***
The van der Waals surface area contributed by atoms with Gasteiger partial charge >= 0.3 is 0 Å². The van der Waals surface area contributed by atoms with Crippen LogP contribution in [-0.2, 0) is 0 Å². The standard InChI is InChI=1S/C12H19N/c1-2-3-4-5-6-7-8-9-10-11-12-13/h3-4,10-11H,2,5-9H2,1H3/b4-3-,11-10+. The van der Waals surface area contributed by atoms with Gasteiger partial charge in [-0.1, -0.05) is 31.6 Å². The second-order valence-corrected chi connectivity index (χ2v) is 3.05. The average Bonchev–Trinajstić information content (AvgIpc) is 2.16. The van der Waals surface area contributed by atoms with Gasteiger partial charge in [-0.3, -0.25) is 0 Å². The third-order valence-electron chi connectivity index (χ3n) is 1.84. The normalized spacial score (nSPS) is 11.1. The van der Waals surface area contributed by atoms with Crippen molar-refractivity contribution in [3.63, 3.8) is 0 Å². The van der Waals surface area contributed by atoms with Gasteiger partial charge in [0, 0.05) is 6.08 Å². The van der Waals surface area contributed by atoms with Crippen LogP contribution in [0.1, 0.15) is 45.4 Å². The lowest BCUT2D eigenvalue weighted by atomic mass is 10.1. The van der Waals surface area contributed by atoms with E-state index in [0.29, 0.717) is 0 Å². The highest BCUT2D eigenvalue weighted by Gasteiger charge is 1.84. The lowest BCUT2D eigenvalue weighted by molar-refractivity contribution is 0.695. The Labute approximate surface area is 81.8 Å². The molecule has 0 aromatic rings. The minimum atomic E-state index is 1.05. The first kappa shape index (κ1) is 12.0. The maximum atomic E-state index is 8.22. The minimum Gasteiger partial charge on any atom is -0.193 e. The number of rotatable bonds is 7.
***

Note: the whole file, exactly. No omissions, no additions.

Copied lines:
The van der Waals surface area contributed by atoms with Gasteiger partial charge >= 0.3 is 0 Å². The van der Waals surface area contributed by atoms with Crippen LogP contribution in [-0.2, 0) is 0 Å². The standard InChI is InChI=1S/C12H19N/c1-2-3-4-5-6-7-8-9-10-11-12-13/h3-4,10-11H,2,5-9H2,1H3/b4-3-,11-10+. The van der Waals surface area contributed by atoms with Gasteiger partial charge in [-0.1, -0.05) is 31.6 Å². The second-order valence-corrected chi connectivity index (χ2v) is 3.05. The average Bonchev–Trinajstić information content (AvgIpc) is 2.16. The van der Waals surface area contributed by atoms with Gasteiger partial charge in [-0.3, -0.25) is 0 Å². The third-order valence-electron chi connectivity index (χ3n) is 1.84. The normalized spacial score (nSPS) is 11.1. The van der Waals surface area contributed by atoms with Crippen molar-refractivity contribution in [3.63, 3.8) is 0 Å². The van der Waals surface area contributed by atoms with Gasteiger partial charge in [0, 0.05) is 6.08 Å². The van der Waals surface area contributed by atoms with Crippen LogP contribution in [0.1, 0.15) is 45.4 Å². The lowest BCUT2D eigenvalue weighted by atomic mass is 10.1. The van der Waals surface area contributed by atoms with E-state index in [0.29, 0.717) is 0 Å². The highest BCUT2D eigenvalue weighted by Gasteiger charge is 1.84. The lowest BCUT2D eigenvalue weighted by molar-refractivity contribution is 0.695. The Labute approximate surface area is 81.8 Å². The molecule has 0 aromatic rings. The minimum atomic E-state index is 1.05. The first kappa shape index (κ1) is 12.0. The maximum atomic E-state index is 8.22. The minimum Gasteiger partial charge on any atom is -0.193 e. The number of rotatable bonds is 7.